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Two Lichtenstein Sculptures Hit the Hamptons

Emily Selter

This summer, the beach is not the only sight to see in the Hamptons. Roy Lichtenstein’s (1923–1997) monumental sculptures Tokyo Brushstroke I and II (1994) are now on view at the Parrish Art Museum outside its newly constructed Herzog and de Meuron–designed building in Watermill, New York.

The installation at the Parrish Art Museum—which was founded in Southampton in 1898 and is the oldest cultural institution on the East End of Long Island—is the latest in an ongoing history of Lichtenstein exhibitions at the museum. After a decade visiting the area, Lichtenstein and his wife, Dorothy Herzka, moved their home (and his studio) to Southampton, New York in the 1970s. Terrie Sultan, director of the Parrish Art Museum, notes that the artist was an important presence in the East End art community for decades, and that the museum has presented multiple exhibitions of Lichtenstein’s work over the past decades.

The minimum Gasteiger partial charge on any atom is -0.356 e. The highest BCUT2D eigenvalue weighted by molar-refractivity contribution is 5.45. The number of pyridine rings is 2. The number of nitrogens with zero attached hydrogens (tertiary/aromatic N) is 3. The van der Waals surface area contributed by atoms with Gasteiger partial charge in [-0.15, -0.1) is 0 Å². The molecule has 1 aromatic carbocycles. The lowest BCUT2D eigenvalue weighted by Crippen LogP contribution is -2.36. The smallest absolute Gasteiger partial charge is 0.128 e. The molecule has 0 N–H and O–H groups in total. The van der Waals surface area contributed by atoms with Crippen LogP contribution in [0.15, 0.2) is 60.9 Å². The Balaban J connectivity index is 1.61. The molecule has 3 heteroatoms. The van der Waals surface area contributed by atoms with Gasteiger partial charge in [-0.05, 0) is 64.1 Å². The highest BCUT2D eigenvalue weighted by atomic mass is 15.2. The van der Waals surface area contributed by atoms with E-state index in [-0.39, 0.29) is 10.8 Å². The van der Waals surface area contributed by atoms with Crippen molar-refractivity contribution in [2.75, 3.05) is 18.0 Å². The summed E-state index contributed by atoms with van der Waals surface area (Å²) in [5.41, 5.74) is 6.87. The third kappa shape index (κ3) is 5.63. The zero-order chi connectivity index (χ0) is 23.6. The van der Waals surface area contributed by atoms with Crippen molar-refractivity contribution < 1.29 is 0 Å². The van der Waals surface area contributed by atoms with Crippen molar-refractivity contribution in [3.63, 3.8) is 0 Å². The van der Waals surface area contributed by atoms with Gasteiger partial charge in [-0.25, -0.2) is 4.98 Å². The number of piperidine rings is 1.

The two pieces on display are part of the series of colorful “brushstroke” sculptures that Lichtenstein created towards the end of his career, in the 1990s. The two tall, undulating sculptures are painted in different shades and are described by Sultan as “a profound representation of a painter’s creativity—the full-on expression of the stroke of a brush.”

If you can’t make it to the museum to see the works up close, look for Tokyo Brushstroke I when driving past the building—the 33-foot-tall sculpture is clearly visible from the Montauk Highway. (www.parrishart.org)

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